December 2, 2013
December 2, 2013
November 18, 2013
A Brown Alumni Magazine cover story explores how Faculty Fellow Mark Blyth's childhood in Scotland informs his approach to political economy.
May 3, 2013
In the few weeks following the Institute's April 12 news piece about wide-ranging conversations sparked by Mark Blyth's Austerity: The History of A Dangerous Idea, more reviews and discussions have piled up around the book.
April 18, 2013
Mark Blyth warns against the imaginary thinking of austerity policy in Time's Ideas section. In keeping with the mantra of his new book, he reminds readers that austerity is a "dangerous idea: it doesn't work in the world that we actually inhabit."
April 12, 2013
Mark Blyth has been warning the world about the dangers of austerity for years. His new book, Austerity: The History of a Dangerous Idea, questions the logic that a government can "cut its way to growth," revealing austerity policy for what it is: "nonsense."
March 12, 2013
The Washington Monthly reviews Mark Blyth's forthcoming book, Austerity: The History of a Dangerous Idea in its March/April issue, calling it "essential reading." Blyth, who is professor of political science and faculty fellow at the Institute, brings an accessible, politically informed voice to a topic that is traditionally the province of economists. "The economy is much too important to leave to economists," writes reviewer Henry Farrell. "We need to understand how ideas shape it, and Blyth's new book provides an excellent starting point."
January 4, 2013
Mark Blyth, faculty fellow at the Institute and author of the forthcoming book Austerity: The History of a Dangerous Idea, explains that debate around revenue and spending should focus on growth, not deficit reduction. Speaking to a Bloomberg News reporter about the year-end fiscal cliff negotiations in Congress, Blyth suggests that "Democrats should have said to Republicans, 'You're the guys who created the debt. We'll deal with the debt when we return to growth. Get lost.'"
August 8, 2012
The European Central Bank and the Federal Reserve are making the same mistake, Mark Blyth writes on the Harvard Business Review blog. Both are trying to solve a fiscal problem — stagnant growth — with a monetary instrument — the interest rate — that is already at the limit of its usefulness.
June 12, 2012
Institute Faculty Fellow Mark Blyth co-authored a piece in Foreign Affairs online defining the kind of leadership the Eurozone needs from Berlin. Writing with Matthias Matthijs, Visiting Assistant Professor of International Political Economy at the Johns Hopkins School of Advanced International Studies, Blyth says that Germany must recognize that the Eurozone crisis is financial, not fiscal and lead accordingly. Blyth and Matthijs conclude that: "It would be nice," they conclude, "to use an American expression, for Germany to step up to the plate and put its full economic weight behind a fiscal and a banking union, including euro-denominated sovereign debt."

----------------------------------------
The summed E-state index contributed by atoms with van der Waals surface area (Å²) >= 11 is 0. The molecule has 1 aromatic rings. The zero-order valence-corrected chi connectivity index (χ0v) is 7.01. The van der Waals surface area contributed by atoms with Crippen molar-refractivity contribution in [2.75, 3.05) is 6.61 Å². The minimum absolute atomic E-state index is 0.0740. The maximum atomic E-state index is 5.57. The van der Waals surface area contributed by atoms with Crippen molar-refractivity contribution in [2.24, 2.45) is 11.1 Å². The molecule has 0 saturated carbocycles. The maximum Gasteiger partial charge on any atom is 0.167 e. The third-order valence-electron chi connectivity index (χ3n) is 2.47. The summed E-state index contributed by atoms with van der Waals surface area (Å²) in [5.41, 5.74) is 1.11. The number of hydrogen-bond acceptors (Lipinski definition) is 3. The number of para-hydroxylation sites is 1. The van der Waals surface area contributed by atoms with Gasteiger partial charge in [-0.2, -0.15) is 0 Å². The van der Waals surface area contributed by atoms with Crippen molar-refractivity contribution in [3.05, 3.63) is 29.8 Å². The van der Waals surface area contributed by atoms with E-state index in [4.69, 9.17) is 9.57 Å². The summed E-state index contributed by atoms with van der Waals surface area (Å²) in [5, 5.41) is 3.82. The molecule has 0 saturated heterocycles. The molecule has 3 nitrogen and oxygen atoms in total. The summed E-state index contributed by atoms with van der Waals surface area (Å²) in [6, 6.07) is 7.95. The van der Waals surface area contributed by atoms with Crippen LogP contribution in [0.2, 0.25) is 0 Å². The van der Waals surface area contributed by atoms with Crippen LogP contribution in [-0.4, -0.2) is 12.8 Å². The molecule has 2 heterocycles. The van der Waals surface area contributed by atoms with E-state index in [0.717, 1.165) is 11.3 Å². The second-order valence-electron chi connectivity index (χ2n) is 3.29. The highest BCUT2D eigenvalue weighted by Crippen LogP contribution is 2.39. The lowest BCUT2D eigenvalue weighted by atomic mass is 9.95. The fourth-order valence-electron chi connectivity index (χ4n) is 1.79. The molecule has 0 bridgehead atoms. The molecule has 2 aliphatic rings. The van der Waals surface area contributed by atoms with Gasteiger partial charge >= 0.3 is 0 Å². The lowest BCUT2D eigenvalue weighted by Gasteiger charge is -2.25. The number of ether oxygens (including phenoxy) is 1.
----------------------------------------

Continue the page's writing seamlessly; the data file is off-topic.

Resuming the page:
March 12, 2012
Institute Professor Mark Blyth commented on the waning importance of the "special" US – British relationship. "The policy elites in Britain would like to still believe there is a special relationship between the U.S. and Britain," Blyth observed, speaking in advance of President Obama's Wednesday meeting with British Prime Minister David Cameron. "The American focus has shifted toward Germany and the eurozone and away from the so-called special relationship with Britain."
January 3, 2012
Predicting a “combined austerity binge,” with 11 of the Eurozone’s 17 countries poised to slash their budgets in hopes of averting financial crisis, Institute Professor Mark Blyth today professed Europe’s austerity policies “not much of a solution.” In an interview on Bloomberg TV, he said, “We can’t all simultaneously cut our way to growth because someone has to be spending to maintain economic growth.”
November 17, 2011
Institute Professor Mark Blyth suggested that European contagion from Greece’s financial issues is likely, in an interview on public radio’s Marketplace program. In fact, there are too many structural problems right now for the contagion not to spread.
November 14, 2011
Investors' honeymoon with new Italian Prime Minister Mario Monti is already over, but Institute Professor Mark Blyth said this morning on Bloomberg TV that this should come as no surprise. Trying to shore up confidence by bringing in a Euro-technocrat did not really address the real problem. "They're not facing a confidence problem, they're facing a liquidity problem," he said. "And the way you solve that is by having a lender of last resort, and that's what the European Central Bank doesn't want to be."
October 25, 2011
As European Union leaders prepared for what was hoped to be a breakthrough summit on the EU financial crisis on Wednesday (and with the sudden cancellation of the finance ministers' actual preparatory meeting), Institute Faculty Fellow Mark Blyth was wondering aloud, on Bloomberg, “breakthrough or breakdown?”